Mines in the parish

Quarries >>
A - Trebartha-Lemarne Mixed Mine
B - Luskey Copper Mine
C - Berriow Mixed Mine - this has been erroneously recorded as the Caradon & Phoenix Consoles Mixed Mine
D - Hawkswood Mixed Mine

E - Kingbear Mixed Mine
F - Wheal Rodd Mine
G - Great Rodd Mixed Mine
H - Tremollet Mixed Mine

J – Wheal Lanoy

Why are there minerals in our parish?

300 million years ago a mass of molten rock pushed up from below the Earth’s crust, underneath what is now South West England. You can imagine the animation below is looking westwards from Dartmoor in the foreground to Bodmin Moor in the distance. You will see the molten rock break into the crust, cool down and suffer erosion to expose the granite uplands we see today. The animation looks into the future when the surface has been further eroded to show the single mass of granite (a batholith) that extends from Dartmoor and onto Bodmin Moor; from there it ranges down through the county to Land’s End and beyond.

Reproduced from

The minerals contained in the molten rocks and the surrounding rocks existed in a fluid state and seeped into veins and cracks in the rocks around the edge of the granite mass where they cooled into solid ores. As different minerals solidify at different temperatures the minerals of copper, lead, tin, wolfram and others can generally be found in discrete lodes. North Hill is in the area on the edge of the granite mass of Bodmin Moor where mineral cooling took place in the veins and cracks in the rocks and mines have been driven into the Earth to extract the precious ores.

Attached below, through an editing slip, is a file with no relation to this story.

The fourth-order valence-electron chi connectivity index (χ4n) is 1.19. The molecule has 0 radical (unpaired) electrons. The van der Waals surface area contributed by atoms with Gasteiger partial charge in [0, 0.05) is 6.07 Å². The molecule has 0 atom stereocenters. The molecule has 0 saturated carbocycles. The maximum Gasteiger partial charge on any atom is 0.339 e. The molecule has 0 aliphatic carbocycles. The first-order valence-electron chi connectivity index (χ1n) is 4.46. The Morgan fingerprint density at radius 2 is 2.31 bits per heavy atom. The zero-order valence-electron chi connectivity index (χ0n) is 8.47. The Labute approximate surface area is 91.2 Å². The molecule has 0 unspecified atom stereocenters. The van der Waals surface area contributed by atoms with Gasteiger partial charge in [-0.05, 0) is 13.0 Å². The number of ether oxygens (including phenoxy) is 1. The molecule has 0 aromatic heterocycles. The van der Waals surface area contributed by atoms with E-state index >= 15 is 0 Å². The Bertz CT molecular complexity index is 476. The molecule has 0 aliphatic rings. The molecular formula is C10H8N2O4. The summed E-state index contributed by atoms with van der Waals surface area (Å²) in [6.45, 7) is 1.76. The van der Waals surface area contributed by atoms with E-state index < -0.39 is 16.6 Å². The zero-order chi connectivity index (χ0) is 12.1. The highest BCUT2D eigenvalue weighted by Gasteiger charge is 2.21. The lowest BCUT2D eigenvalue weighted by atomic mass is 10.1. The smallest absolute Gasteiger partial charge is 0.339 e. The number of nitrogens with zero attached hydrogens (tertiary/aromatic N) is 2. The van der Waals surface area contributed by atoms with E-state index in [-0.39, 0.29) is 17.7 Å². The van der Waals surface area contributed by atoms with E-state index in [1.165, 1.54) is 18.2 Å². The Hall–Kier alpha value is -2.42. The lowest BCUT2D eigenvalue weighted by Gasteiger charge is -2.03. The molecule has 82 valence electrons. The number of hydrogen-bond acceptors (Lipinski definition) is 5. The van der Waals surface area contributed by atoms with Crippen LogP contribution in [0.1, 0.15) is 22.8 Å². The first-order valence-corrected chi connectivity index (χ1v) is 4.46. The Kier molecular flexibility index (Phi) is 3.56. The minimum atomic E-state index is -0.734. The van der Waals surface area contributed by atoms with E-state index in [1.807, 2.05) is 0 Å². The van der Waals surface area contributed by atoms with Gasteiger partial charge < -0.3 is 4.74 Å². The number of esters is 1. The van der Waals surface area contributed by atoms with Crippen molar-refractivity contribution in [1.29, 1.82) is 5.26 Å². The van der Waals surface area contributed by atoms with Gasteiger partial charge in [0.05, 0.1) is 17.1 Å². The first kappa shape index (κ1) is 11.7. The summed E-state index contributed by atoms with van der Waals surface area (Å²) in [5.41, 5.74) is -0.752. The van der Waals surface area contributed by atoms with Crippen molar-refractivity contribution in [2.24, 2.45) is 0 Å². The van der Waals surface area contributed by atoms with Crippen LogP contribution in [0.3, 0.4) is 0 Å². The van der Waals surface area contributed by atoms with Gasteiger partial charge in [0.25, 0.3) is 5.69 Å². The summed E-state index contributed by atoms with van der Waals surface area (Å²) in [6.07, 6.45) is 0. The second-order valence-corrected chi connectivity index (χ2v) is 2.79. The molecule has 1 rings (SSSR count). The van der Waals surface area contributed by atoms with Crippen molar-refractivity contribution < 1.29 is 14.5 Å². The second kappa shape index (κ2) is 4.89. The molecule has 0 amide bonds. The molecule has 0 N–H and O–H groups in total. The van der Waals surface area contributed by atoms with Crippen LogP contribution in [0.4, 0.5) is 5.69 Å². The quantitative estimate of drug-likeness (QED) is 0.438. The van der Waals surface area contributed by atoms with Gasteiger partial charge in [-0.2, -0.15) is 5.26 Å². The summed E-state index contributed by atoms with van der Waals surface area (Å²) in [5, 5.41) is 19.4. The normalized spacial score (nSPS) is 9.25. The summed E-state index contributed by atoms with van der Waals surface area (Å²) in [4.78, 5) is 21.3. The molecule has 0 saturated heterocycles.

Local Geology

The dominant geological feature of the parish is the granite eastern flank of Bodmin Moor. This is a pluton, being part of the great batholith that intruded into the earlier Devonian rocks as shown above. Some molten lava made its way to the surface and now form the higher hills in the north and east of the parish. Close to edge of the molten rocks the existing sedimentary rocks were metamorphosed under great heat and pressure into slates and other rocks.

Click on this iamge to see a larger version of the map with more details of the formations.
Click to read more.

Trebartha-Lemarne Mixed Mine

From Venning’s Postal Directory of 1901:
“Trebartha-Lemarne Tin Mine is situate on the Trebartha Estate very near to the mansion of F R Rodd Esq. and is worked at present by water power, and very recently a large outlay has been made in erecting works for separating tin, arsenic and other minerals. It has been worked by a local company for 7 years, Mr J B James of Plymouth is the Purser, and Capt H Bennett of Redmoor [is] the Manager. The mine has a remarkable ancient history.”

The banner image shows a cross section through the Trebartha-Lemarne Mine and Arthur Borlase, one time worker at Hawks Wood Mine who has recounted his memories in two parts - one and two.